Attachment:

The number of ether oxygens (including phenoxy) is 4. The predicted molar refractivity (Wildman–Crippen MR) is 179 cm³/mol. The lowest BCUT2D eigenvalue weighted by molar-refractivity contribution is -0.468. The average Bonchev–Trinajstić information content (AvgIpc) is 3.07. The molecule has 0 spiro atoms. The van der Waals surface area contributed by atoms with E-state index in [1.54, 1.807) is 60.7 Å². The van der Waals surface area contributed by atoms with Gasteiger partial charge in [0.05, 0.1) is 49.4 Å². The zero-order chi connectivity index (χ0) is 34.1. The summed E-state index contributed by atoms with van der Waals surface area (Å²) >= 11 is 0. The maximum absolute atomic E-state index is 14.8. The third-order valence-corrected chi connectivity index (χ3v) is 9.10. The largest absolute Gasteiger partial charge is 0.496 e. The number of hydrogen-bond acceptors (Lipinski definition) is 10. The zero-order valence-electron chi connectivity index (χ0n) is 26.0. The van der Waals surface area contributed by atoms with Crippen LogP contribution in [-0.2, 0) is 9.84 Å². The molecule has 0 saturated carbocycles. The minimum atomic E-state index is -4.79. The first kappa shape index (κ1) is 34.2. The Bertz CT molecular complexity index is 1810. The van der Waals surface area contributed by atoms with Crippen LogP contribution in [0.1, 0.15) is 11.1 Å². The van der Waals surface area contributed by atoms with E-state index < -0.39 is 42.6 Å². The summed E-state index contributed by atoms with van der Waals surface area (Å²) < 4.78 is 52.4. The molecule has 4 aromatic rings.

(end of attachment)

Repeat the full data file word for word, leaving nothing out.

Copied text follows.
The number of ether oxygens (including phenoxy) is 4. The predicted molar refractivity (Wildman–Crippen MR) is 179 cm³/mol. The lowest BCUT2D eigenvalue weighted by molar-refractivity contribution is -0.468. The average Bonchev–Trinajstić information content (AvgIpc) is 3.07. The molecule has 0 spiro atoms. The van der Waals surface area contributed by atoms with E-state index in [1.54, 1.807) is 60.7 Å². The van der Waals surface area contributed by atoms with Gasteiger partial charge in [0.05, 0.1) is 49.4 Å². The zero-order chi connectivity index (χ0) is 34.1. The summed E-state index contributed by atoms with van der Waals surface area (Å²) >= 11 is 0. The maximum absolute atomic E-state index is 14.8. The third-order valence-corrected chi connectivity index (χ3v) is 9.10. The largest absolute Gasteiger partial charge is 0.496 e. The number of hydrogen-bond acceptors (Lipinski definition) is 10. The zero-order valence-electron chi connectivity index (χ0n) is 26.0. The van der Waals surface area contributed by atoms with Crippen LogP contribution in [-0.2, 0) is 9.84 Å². The molecule has 0 saturated carbocycles. The minimum atomic E-state index is -4.79. The first kappa shape index (κ1) is 34.2. The Bertz CT molecular complexity index is 1810. The van der Waals surface area contributed by atoms with Crippen LogP contribution in [0.1, 0.15) is 11.1 Å². The van der Waals surface area contributed by atoms with E-state index < -0.39 is 42.6 Å². The summed E-state index contributed by atoms with van der Waals surface area (Å²) < 4.78 is 52.4. The molecule has 4 aromatic rings.